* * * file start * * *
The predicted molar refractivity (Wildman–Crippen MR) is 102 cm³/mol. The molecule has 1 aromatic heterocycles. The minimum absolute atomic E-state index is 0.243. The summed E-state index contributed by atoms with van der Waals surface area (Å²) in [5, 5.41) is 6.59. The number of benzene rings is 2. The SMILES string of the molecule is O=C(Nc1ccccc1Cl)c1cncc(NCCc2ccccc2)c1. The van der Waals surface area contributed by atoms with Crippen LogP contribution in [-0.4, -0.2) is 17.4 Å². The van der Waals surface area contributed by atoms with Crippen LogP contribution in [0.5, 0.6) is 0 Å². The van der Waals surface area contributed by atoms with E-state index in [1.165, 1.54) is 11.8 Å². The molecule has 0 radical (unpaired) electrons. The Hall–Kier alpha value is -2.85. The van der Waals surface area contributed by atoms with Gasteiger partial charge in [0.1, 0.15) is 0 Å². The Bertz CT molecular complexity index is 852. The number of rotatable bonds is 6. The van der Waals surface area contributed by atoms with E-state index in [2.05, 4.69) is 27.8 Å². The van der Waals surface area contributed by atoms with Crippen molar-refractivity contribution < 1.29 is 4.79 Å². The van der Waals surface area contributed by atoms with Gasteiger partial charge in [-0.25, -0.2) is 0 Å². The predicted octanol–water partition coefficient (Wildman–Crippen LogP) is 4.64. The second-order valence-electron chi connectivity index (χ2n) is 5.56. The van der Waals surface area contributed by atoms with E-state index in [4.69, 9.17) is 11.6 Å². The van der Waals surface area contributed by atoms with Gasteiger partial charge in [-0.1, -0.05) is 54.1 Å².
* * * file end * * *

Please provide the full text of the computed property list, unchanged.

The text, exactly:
The predicted molar refractivity (Wildman–Crippen MR) is 102 cm³/mol. The molecule has 1 aromatic heterocycles. The minimum absolute atomic E-state index is 0.243. The summed E-state index contributed by atoms with van der Waals surface area (Å²) in [5, 5.41) is 6.59. The number of benzene rings is 2. The SMILES string of the molecule is O=C(Nc1ccccc1Cl)c1cncc(NCCc2ccccc2)c1. The van der Waals surface area contributed by atoms with Crippen LogP contribution in [-0.4, -0.2) is 17.4 Å². The van der Waals surface area contributed by atoms with Crippen LogP contribution in [0.5, 0.6) is 0 Å². The van der Waals surface area contributed by atoms with E-state index in [1.165, 1.54) is 11.8 Å². The molecule has 0 radical (unpaired) electrons. The Hall–Kier alpha value is -2.85. The van der Waals surface area contributed by atoms with Gasteiger partial charge in [0.1, 0.15) is 0 Å². The Bertz CT molecular complexity index is 852. The number of rotatable bonds is 6. The van der Waals surface area contributed by atoms with E-state index in [2.05, 4.69) is 27.8 Å². The van der Waals surface area contributed by atoms with Crippen molar-refractivity contribution < 1.29 is 4.79 Å². The van der Waals surface area contributed by atoms with Gasteiger partial charge in [-0.25, -0.2) is 0 Å². The predicted octanol–water partition coefficient (Wildman–Crippen LogP) is 4.64. The second-order valence-electron chi connectivity index (χ2n) is 5.56. The van der Waals surface area contributed by atoms with E-state index in [4.69, 9.17) is 11.6 Å². The van der Waals surface area contributed by atoms with Gasteiger partial charge in [-0.1, -0.05) is 54.1 Å².